Michelle Obama: “Marriage Counseling Was a Turning Point for Me”

obamaWASHINGTON, DC - AUGUST 02: U.S. first lady Michelle Obama and U.S. President Barack Obama wait for the arrival of Prime Minister Lee Hsien Loong of Singapore and his wife Ho Ching on the North Portico of the White House August 2, 2016 in Washington, DC. The Obamas are hosting the prime minister and his wife for an official state dinner. (Photo by Chip Somodevilla/Getty Images)

Michelle Obama got real about her high-profile marriage to former president Barack Obama on the Tonight Show this week, telling Jimmy Fallon that the pair went to counseling and are so much better for it.

“Marriage is tough, even for us,” the former first lady told Fallon. (She and Barack celebrated their 26th wedding anniversary in October). “I was one of those wives who thought, ‘I’m taking you to marriage counseling so you can be fixed, Barack Obama.’ Because I was like, ‘I’m perfect.’ I was like, ‘Dr. X, please fix him.’ And then, our counselor looked over at me. I was like, ‘What are you looking at? I’m perfect.’”

Michelle, 54, quickly realized that counseling was not meant to “fix” either of them, but to strengthen their relationship and identify weak spots. And from there on, she said, she had a different approach to both counseling and the marriage itself.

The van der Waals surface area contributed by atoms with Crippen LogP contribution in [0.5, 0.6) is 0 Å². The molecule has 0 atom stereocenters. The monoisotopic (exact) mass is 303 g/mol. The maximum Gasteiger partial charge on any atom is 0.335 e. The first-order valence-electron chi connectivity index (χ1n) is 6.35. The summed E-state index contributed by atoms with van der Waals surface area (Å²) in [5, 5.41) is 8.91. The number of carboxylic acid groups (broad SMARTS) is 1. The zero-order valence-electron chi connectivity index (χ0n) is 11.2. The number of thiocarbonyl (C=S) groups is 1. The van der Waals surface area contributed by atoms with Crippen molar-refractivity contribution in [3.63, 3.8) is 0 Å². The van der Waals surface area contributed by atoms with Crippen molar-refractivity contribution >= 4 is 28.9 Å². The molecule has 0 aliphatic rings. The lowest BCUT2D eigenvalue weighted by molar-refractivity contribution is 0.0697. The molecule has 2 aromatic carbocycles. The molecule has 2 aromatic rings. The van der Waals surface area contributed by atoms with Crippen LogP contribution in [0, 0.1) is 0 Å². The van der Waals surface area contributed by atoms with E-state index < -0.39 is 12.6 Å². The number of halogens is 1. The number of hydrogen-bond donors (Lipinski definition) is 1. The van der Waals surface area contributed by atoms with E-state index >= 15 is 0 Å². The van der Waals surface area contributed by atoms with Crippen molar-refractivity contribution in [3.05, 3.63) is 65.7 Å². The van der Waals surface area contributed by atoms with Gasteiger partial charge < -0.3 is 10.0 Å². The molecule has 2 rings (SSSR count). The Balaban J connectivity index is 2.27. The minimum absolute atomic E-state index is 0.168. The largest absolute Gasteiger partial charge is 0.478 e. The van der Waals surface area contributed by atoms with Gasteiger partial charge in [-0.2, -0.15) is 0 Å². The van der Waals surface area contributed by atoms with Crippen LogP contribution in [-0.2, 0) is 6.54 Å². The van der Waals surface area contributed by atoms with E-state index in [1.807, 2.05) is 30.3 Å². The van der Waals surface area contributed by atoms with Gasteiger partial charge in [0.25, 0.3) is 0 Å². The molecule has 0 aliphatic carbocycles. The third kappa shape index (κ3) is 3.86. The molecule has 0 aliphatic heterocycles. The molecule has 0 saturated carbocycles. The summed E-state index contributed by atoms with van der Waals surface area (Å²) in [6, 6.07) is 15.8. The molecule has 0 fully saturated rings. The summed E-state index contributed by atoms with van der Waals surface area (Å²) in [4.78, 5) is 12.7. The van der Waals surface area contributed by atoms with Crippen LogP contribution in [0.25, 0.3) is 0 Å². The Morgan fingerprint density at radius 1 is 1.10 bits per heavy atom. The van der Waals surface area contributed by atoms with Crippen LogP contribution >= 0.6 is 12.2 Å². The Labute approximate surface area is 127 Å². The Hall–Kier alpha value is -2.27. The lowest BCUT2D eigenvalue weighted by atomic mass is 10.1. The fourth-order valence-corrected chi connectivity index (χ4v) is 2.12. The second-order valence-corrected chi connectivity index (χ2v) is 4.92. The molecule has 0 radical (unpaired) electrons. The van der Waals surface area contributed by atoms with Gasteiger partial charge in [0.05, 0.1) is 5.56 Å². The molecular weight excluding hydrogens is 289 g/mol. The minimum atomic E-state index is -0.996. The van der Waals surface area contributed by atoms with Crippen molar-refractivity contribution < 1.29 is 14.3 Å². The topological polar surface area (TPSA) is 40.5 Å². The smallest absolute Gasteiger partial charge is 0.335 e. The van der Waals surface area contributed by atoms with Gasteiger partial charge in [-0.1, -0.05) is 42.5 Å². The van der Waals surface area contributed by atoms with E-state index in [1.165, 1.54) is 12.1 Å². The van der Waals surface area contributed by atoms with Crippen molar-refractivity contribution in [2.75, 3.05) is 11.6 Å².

“… marriage counseling was a turning point for me, understanding that it wasn’t up to my husband to make me happy, that I had to learn how to fill myself up and how to put myself higher on my priority list,” she said.

The former first lady writes extensively about their relationship in her newly released autobiography, Becoming, and a big part of the reason she chose to do so, she said, was because she wants to make sure that young people who look up to her and Barack’s relationship realize how much work it takes.

“I want young people to know that marriage is work, even the best marriages require work,” she said. “I call them a vexation. It’s a choice that you make again and again and again, because I don’t want young people to quit the minute they have a hardship.”

Liz Colizza, head of marriage research at Lasting, says the newly-minted author is right on the money when it comes to being transparent about the challenges (and rewards) of marriage.

“Feeling unhappy in a marriage is normal,” Colizza says. “All relationships have ups and downs, happy seasons and difficult seasons, agreements and disagreements. For most people, marriage is harder work than they anticipated, but that doesn’t mean it isn’t worth the investment.”

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